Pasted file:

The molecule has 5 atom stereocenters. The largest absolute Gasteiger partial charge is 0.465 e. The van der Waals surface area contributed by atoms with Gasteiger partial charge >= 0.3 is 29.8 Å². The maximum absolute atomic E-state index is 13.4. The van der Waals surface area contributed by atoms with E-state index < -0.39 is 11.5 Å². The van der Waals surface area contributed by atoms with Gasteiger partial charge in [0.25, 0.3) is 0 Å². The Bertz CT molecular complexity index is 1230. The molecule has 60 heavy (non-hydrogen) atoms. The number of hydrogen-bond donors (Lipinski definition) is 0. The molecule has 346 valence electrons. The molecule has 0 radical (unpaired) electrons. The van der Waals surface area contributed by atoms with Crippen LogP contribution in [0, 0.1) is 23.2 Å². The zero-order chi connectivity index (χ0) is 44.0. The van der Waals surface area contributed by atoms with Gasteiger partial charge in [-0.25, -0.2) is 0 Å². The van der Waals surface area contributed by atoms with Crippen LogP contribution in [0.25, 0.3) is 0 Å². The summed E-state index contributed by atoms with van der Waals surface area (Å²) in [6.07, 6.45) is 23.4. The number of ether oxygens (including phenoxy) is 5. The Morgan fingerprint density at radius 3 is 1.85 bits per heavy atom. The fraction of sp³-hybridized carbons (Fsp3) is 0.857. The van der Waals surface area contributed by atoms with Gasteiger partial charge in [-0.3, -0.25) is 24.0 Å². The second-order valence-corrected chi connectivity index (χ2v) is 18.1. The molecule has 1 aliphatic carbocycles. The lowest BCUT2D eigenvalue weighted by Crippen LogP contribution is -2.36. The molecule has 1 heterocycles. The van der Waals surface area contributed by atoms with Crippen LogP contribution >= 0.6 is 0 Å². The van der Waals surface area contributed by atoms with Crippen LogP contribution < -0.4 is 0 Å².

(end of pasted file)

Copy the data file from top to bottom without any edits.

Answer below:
The molecule has 5 atom stereocenters. The largest absolute Gasteiger partial charge is 0.465 e. The van der Waals surface area contributed by atoms with Gasteiger partial charge >= 0.3 is 29.8 Å². The maximum absolute atomic E-state index is 13.4. The van der Waals surface area contributed by atoms with E-state index < -0.39 is 11.5 Å². The van der Waals surface area contributed by atoms with Gasteiger partial charge in [0.25, 0.3) is 0 Å². The Bertz CT molecular complexity index is 1230. The molecule has 60 heavy (non-hydrogen) atoms. The number of hydrogen-bond donors (Lipinski definition) is 0. The molecule has 346 valence electrons. The molecule has 0 radical (unpaired) electrons. The van der Waals surface area contributed by atoms with Crippen LogP contribution in [0, 0.1) is 23.2 Å². The zero-order chi connectivity index (χ0) is 44.0. The van der Waals surface area contributed by atoms with Gasteiger partial charge in [-0.25, -0.2) is 0 Å². The van der Waals surface area contributed by atoms with Crippen LogP contribution in [0.25, 0.3) is 0 Å². The summed E-state index contributed by atoms with van der Waals surface area (Å²) in [6.07, 6.45) is 23.4. The number of ether oxygens (including phenoxy) is 5. The Morgan fingerprint density at radius 3 is 1.85 bits per heavy atom. The fraction of sp³-hybridized carbons (Fsp3) is 0.857. The van der Waals surface area contributed by atoms with Gasteiger partial charge in [-0.3, -0.25) is 24.0 Å². The second-order valence-corrected chi connectivity index (χ2v) is 18.1. The molecule has 1 aliphatic carbocycles. The lowest BCUT2D eigenvalue weighted by Crippen LogP contribution is -2.36. The molecule has 1 heterocycles. The van der Waals surface area contributed by atoms with Crippen LogP contribution >= 0.6 is 0 Å². The van der Waals surface area contributed by atoms with Crippen LogP contribution < -0.4 is 0 Å².